Can a Co-op Feed This Food Desert—and Revitalize a Neighborhood?

In Greensboro, North Carolina, residents are done waiting for a corporate chain to solve their lack of access to a grocery store.

(Photo: Courtesy Indiegogo.com)

Jan 8, 2015· 2 MIN READ
Sarah McColl has written for Yahoo Food, Bon Appétit, and other publications. She's based in Brooklyn, New York.

There are nine food deserts in Greensboro, North Carolina, but residents in the northeastern part of the city, where the Winn-Dixie grocery store closed in 1998, have stopped waiting for a superstore to sweep in. Instead, they’re opening their own.

“We really just need a grocery store,” Brenda Hughes, a resident, told a local news station. “I need a grocery store where I can just walk. It’s more convenient for me to have a grocery store right here in the neighborhood.”

Hughes and 300 other residents have each invested $100 to become member-owners of the Renaissance Community Coop, a full-service grocery store they expect to open in the former Winn-Dixie space in fall 2015. “This is not going to be an organic, natural-focused grocery store like most co-ops,” explained Dave Reed, an organizer and cooperative developer with the nonprofit group Fund for Democratic Communities, which works with the RCC.

“It’s going to be a traditional, full-service grocery store, like Kroger or Food Lion,” he added. “It wouldn’t make any sense to put a Whole Foods in a community that can’t afford it.”

A steering committee was formed two years ago to make the store a reality, and the group has since gained steam. The RCC has raised a total of $1.06 million, and it will need about $600,000 more to reach its goal—a difference it hopes to make up through economic-development incentives from the city.

But will a co-op be enough to bring about changes in eating habits in a predominantly African American, low-income neighborhood?

Some critics say it takes more than a grocery store to improve the community health of a food desert. In a relatively small study published last year, Steven Cummins, a professor of population health at the London School of Hygiene and Tropical Medicine, found that while perceptions of access to healthy food changed when a grocery store opened in a food desert, that didn’t necessarily translate into behavioral changes, such as increased consumption of fruits and vegetables.

“There’s been a lot of efforts all over the country in terms of trying to bring in new grocery stores or convert corner stores to increase access to healthy food,” says Alex Ortega, a professor at the UCLA Fielding School of Public Health and the director of a five-year initiative to increase the healthy food options at corner stores in East Los Angeles. If the goal is to improve the food environment of the neighborhood, Ortega said, the success of a project such as Renaissance Community Coop depends in part on members of the community being able to afford it.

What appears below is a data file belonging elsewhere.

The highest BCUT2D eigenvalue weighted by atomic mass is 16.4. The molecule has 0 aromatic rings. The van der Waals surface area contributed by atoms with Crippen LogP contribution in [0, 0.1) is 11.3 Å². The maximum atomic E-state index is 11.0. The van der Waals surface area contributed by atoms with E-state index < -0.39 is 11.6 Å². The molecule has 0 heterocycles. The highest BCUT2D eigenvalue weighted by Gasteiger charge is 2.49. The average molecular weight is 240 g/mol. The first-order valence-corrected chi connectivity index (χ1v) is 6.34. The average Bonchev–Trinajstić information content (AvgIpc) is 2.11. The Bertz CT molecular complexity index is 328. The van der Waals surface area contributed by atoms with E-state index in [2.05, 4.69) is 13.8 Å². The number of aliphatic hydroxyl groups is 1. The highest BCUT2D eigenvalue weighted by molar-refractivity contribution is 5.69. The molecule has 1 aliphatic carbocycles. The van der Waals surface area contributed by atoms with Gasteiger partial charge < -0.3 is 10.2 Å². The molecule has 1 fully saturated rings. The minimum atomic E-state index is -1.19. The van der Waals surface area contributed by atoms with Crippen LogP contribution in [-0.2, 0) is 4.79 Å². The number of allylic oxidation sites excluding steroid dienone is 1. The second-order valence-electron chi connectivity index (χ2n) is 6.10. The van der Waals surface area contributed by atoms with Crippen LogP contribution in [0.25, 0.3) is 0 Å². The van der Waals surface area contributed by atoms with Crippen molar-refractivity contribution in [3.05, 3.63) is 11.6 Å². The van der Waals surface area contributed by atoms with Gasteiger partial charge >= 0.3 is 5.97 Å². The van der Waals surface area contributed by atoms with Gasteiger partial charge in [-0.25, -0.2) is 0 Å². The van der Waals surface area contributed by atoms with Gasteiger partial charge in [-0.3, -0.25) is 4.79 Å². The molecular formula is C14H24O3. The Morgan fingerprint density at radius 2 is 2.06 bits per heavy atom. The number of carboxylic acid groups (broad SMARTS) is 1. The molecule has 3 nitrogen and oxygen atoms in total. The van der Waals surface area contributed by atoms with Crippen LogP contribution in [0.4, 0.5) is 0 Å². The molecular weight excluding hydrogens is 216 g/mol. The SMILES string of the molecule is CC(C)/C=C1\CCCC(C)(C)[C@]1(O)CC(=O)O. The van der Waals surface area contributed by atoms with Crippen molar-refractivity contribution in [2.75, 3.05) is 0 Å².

Since its initial planning stages, the RCC has talked about meeting the needs of its community by focusing on accessibility and affordability.

Cummins’ study also showed that even when stores open in food deserts, that doesn’t mean residents will shop there. Some will continue to travel outside the community for groceries, either out of habit or to find the best deals. RCC may be able to dodge that issue, however, as the co-op model should help the store more directly meet the needs of its community.

“Originally, cooperatives were businesses that people developed to meet a mutual need,” said RCC board member Casey Thomas. “In this case that need is affordable food in the neighborhood they live in. With co-ops people often think of wealthy communities, often white communities. This state has a very rich history of black cooperatives organizing.”

For Renaissance Community Coop, wealth will be the the least of its concerns.

“The goal is not necessarily to make a profit; it’s to meet the needs of its owners,” Reed explained. The “overwhelming majority” of those stakeholders live near the planned RCC site. Speaking on behalf of those residents, he said, “We need access to quality fresh food, and we need good-paying jobs.” Both Reed and Thomas mentioned the importance of staffing the store with locals. The starting wage will be $10 an hour; North Carolina’s minimum wage is $7.25.

“People are very excited to have a store that keeps the profits in the community,” Thomas said. “When people have stores in low-income areas and predominantly black areas, it’s often a mass exodus of cash. People are excited about having a grocery store for health, but also the community’s economic health.”